The intermediate sections of the legs are spaced uniformly from the longitudinal center of the core 15, and when the support structure is assembled in supporting engagement with the table top each intermediate section is equidistant from the circumference of the table top. The table top 20 has its outer edge portion bent downwardly and inwardly to form an annular channel 27 having a depth slightly greater than the diameter of the legs. The lower flange 28 of the channel 27 is bent upwardly to form detents 29 at four points spaced circumferentially of the table top. The upper surface of each detent is spaced from the underside of the table top a distance slightly less than the diameter of the legs. The underside of the outer end of the section 21 of each leg is deformed inwardly, as indicated at 30, to permit each section 21 to be forced into the space between the detent 29 and the underside of the table top. The detents 29 and the deformed portions 30' of each leg section 21 are curved arcuately to facilitate interengagement and to prevent accidental displacement of any leg from said position.
In assembling the support structure with the table top, the sections 21 of the legs are inserted loosely into the channel 27, and the section 2 1 of the fixed leg 12 is then moved into engagement with one of the detents 29. It is desirable to secure the fixed leg 12 first because any movement of the fixed leg causes a corresponding movement of the core 15. If any other leg is positioned with its deformed portion 30 in engagement with one of the detents 29 before the fixed leg 12 is so positioned, the subsequent movement of the fixed leg necessary to position it would move the core, to which it is welded. The movement of the core would throw any previously positioned leg out of position.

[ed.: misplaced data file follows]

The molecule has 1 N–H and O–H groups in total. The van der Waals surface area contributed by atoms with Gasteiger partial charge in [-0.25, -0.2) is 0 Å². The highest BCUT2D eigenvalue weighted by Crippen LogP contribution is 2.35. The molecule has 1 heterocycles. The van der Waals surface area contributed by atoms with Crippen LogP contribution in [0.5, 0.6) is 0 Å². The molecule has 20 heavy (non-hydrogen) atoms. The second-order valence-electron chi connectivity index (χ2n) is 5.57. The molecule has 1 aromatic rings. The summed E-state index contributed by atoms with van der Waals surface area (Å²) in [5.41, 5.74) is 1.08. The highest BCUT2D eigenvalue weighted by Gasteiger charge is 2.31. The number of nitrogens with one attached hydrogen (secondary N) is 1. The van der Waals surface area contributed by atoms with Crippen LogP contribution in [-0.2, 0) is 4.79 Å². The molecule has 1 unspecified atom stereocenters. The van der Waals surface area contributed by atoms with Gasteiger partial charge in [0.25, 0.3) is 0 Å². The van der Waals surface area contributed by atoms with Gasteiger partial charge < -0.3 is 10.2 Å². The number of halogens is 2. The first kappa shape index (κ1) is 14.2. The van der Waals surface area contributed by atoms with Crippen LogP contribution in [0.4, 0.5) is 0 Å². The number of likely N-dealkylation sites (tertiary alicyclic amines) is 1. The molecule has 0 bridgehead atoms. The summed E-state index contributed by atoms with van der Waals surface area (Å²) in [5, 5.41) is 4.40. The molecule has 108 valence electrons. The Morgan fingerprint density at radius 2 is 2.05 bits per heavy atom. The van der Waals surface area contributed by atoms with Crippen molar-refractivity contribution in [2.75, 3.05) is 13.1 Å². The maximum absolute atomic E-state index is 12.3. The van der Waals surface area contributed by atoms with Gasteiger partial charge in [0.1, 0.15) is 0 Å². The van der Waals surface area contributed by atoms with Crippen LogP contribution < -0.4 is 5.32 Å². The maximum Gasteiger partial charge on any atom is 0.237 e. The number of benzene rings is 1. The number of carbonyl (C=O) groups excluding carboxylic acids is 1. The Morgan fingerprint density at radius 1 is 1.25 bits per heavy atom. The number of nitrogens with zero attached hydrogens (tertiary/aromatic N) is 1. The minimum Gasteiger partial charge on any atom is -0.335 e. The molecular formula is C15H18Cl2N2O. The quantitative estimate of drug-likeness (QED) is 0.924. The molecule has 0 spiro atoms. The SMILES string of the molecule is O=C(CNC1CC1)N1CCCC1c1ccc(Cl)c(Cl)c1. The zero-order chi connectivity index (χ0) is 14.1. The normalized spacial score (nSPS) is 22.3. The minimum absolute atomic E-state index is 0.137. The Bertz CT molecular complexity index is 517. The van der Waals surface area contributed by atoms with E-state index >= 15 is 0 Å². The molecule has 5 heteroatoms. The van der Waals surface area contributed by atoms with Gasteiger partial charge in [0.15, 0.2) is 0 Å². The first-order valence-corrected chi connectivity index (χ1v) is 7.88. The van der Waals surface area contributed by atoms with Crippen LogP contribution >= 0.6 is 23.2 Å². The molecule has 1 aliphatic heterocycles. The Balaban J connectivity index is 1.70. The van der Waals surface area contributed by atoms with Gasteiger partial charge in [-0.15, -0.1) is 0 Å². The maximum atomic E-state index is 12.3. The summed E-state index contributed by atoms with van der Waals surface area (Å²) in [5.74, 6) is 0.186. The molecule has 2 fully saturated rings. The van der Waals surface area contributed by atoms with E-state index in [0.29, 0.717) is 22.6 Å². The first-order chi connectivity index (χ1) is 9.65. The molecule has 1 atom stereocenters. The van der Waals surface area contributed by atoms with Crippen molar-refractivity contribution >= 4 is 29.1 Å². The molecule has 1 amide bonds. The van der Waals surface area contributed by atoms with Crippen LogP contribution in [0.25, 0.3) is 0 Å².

Securement of the fixed leg 12 in its support position also positions the core properly, and when the legs 11, 13 and 14 are thereafter positioned each of them is moved rotationally about the longitudinal center of its intermediate section as an axis and the core does not move relative to the table top. As shown by the dash lines in FIG. 2 when any leg is in engagement with a detent 29 it is disposed radially of the table top and its outer end engages the channel 27 at the point thereof closest to the longitudinal axis of its intermediate section. The end sections 21 of the legs that are not disposed radially of the table top do not extend as far into the channel 27 and such legs may be freely rotated within permitted limits until each of them is engaged with one of the detents.
In the embodiment of FIG. 7 the end section of the leg is not deformed and a spring 31 is secured in the channel 27 by rivets 32. The spring is disposed circumferentially of the back of the channel and the center portion of the spring is normally spaced from the back of the chanel. When the leg is moved rotationally about the axis of its intermediate section the end of the leg depresses the spring. When the leg passes clear of the depressed portion of the spring the spring snaps back to its initial position spaced from the back of the channel and engages the outer surface of the end of the leg to prevent accidental displacement thereof. The spring 31 may be a wide strip of resilient material having an opening therein to receive the outer end of the leg. If desired, each of the springs 31 may be replaced two separate springs oppositely disposed in the channel for engagement with opposite sides of the leg.